Geology of China

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The town of Hongping, in Shennongjia Forestry District, is proud of its rhinoceros fossil heritage

The Geology of China (中国地质, Zhōngguó dì zhì) (or the geological structure of the People's Republic of China) can be divided into several parts. The historical centre of Chinese culture is on the loess plateau, the world's largest Quaternary loess deposit, and on the alluvial lands at the east of it. The alluvial East China plain extends from just south of Beijing in the north, to the Yangzi river delta in the south, punctuated only by the igneous Shandong highlands and peninsula. South of the Yangzi river, most of the landscape is mountainous, dominated by sedimentary deposits and by the Yangzi craton. The most famous scenery in China is found in the karst landscapes of Guangxi and Yunnan provinces. The alluvial Sichuan basin is surrounded by mountains, the Qinling mountains to the north and the Himalaya to the west and southwest. Much of Northeast China, or Manchuria, is dominated by alluvial plains, but the border regions with Korea are also highly mountainous. In the west, most of the Tibetan plateau is in China, and averages over 4000 metres in elevation. The Yunnan-Guizhou plateau is also an extension of the Tibetan plateau.[1]


It was not until late in the Qing Dynasty (1644–1911) that the government formulated a policy to introduce foreign science and technology into China. Modern geologic ideas were introduced with the establishment of technical schools and the translation into Chinese of works by James D. Dana and Charles Lyell during the 1870s. Early in the twentieth century, foreign geology teachers were brought to China and Chinese students were sent to foreign countries to study geology. This infusion successfully developed the modern teaching and practice of geology in China.[2]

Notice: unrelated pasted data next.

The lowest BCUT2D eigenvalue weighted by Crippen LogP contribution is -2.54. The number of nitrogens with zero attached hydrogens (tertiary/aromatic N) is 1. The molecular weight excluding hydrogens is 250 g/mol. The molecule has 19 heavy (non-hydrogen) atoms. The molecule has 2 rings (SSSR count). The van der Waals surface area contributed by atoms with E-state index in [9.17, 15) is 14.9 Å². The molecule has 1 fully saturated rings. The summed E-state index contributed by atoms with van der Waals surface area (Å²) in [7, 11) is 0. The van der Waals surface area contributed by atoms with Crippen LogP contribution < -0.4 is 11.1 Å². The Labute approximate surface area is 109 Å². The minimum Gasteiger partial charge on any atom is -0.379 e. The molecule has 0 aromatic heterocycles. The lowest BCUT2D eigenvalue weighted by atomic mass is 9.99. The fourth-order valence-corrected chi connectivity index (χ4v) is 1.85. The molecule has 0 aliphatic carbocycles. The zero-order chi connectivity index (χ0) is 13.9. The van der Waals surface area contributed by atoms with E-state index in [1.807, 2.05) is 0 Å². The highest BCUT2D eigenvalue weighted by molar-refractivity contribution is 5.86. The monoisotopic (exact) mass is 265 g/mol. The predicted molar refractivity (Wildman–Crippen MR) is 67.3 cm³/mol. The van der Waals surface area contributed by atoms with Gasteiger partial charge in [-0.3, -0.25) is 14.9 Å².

China Geology Information Infrastructure

The China Geological Survey (CGS) constructed its geological survey information infrastructure to meet the needs of international cooperation and coordination, disseminate public geoscience knowledge and information, and to promote the sustainable development of the national economy and society.[3] The main line of the geological survey informationization is the informationization of whole procedure of the geological survey including project application, designing, implement, data processing and providing the geoscience information to the public; The construction of information standardization, basic network, technological development and project management system make up of its technological support; The construction of national basic geoscience database is the data support.

Geological Parks

China has 44 national geological parks managed since 1999 by the Chinese Ministry of Land and Resources in cooperation with UNESCO to find a way to protect geological sites of importance while encouraging both tourism and scientific research. Zhangjiajie Gritstone-peak Forest, China's best preserved cluster of volcanoes and geological features in Hunan Province, in 2001 became among the first nationally designated geological park. In February 2004, UNESCO announced the World Network of Geological Parks as well as its first geology park conference to be held in Beijing from June 27–29, 2004. Of the 28 original UNESCO World Geoparks, eight are in China. Currently there 26 World Geoparks in China,[4] including the following:

  • Shilin Geopark in China's Yunnan Province, featuring a carbonate peak forest landform, which brings about the formation of various karst landscapes, such as stone teeth, corroded gullies and corroded funnels.
  • Huangshan Geopark in Anhui Province, famed for its grand and steep mountains, with 72 peaks of over 1,000 meters high. The geopark is picturesque with green and straight pines, jagged rocks of grotesque shapes, wide and imposing cloud sea, as well as many gushing warm springs.
  • Other world-class Chinese geology parks include Lushan Geopark in Jiangxi Province, Yuntaishan Geopark and Songshan Geopark in central China's Henan Province, Danxia Geopark in Guangdong, Zhangjiajie Geopark in Hunan, and Wudalianchi Geopark in northeast China's Heilongjiang Province.

See also


External links